Edward Glass (1886-1954)
Edward Glass was born in San Francisco in 1886, and moved with his family to Fresno as a young child. After graduating from Fresno High School he attended the University of California, and then studied architecture at the University of Pennsylvania under Paul Cret, the greatly influential Beaux Arts instructor.
After taking his Certificate of Proficiency in Architecture at the University of Pennsylvania in 1912, Glass remained on the East Coast while completing his apprenticeship training. As an apprentice, Glass worked in the Philadelphia offices of Heacock and Hokinson, and later for the firm of Mills and Bonkirk.
Upon returning to his home on the West Coast, Edward Glass opened a practice in Fresno, and was soon joined by Charles Butner in 1914. The young firm aggressively pursued a variety of residential and commercial projects, including many school commissions. One of their most significant Fresno projects was the Fresno Republican Printery Building (1919, on right). During the boom period that followed World War I, Glass and Butner enjoyed a solid position in California's architectural community. In October of 1919, Edward Glass was appointed to the California State Board of Architecture by Governor Stevens, and later that same year the firm of Glass and Butner was honored in competition for its design proposal for a Veterans' Memorial Building in San Francisco. Clouded in apparent controversy, the proposed structure was never built, and after completing several small projects for William Randolph Hearst, Glass and Butner redirected their energies to projects in the central San Joaquin Valley.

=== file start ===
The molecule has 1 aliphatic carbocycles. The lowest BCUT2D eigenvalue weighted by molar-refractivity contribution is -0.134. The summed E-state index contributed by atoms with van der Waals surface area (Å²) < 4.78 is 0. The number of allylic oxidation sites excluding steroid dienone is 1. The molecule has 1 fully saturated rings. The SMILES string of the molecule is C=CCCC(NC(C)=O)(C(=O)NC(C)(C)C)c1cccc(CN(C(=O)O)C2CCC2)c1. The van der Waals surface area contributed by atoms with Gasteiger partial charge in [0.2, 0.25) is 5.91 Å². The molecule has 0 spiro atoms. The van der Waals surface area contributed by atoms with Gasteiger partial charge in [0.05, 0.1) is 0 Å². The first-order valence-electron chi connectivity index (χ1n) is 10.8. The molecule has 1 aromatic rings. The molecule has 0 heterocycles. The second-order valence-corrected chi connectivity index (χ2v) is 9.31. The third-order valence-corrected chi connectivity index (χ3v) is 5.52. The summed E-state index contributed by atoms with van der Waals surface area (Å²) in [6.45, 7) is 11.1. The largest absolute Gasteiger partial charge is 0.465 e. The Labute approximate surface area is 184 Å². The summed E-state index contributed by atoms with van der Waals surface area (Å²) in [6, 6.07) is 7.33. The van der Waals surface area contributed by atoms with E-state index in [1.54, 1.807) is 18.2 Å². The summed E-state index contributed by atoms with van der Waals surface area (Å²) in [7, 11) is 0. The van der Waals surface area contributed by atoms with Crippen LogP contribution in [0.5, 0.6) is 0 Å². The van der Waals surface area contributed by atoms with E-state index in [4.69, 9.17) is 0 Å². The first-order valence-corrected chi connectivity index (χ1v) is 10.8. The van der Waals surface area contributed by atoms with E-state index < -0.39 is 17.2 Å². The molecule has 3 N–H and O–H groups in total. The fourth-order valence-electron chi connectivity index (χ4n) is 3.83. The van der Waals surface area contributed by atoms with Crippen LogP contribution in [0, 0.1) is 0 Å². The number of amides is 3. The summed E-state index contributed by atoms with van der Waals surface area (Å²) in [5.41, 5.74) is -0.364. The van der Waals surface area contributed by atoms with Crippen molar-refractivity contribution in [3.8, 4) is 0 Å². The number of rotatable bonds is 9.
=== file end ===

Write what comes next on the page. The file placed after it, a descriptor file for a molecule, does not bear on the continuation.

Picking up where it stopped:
In about 1939 Glass moved to San Francisco, where he was employed as an architect for the U.S. Navy. He died in San Francisco on 31 January 1954.
Biography adapted from National Register of Historic
Places nomination for the Fresno Republican Building, originally prepared by
John Edward Powell.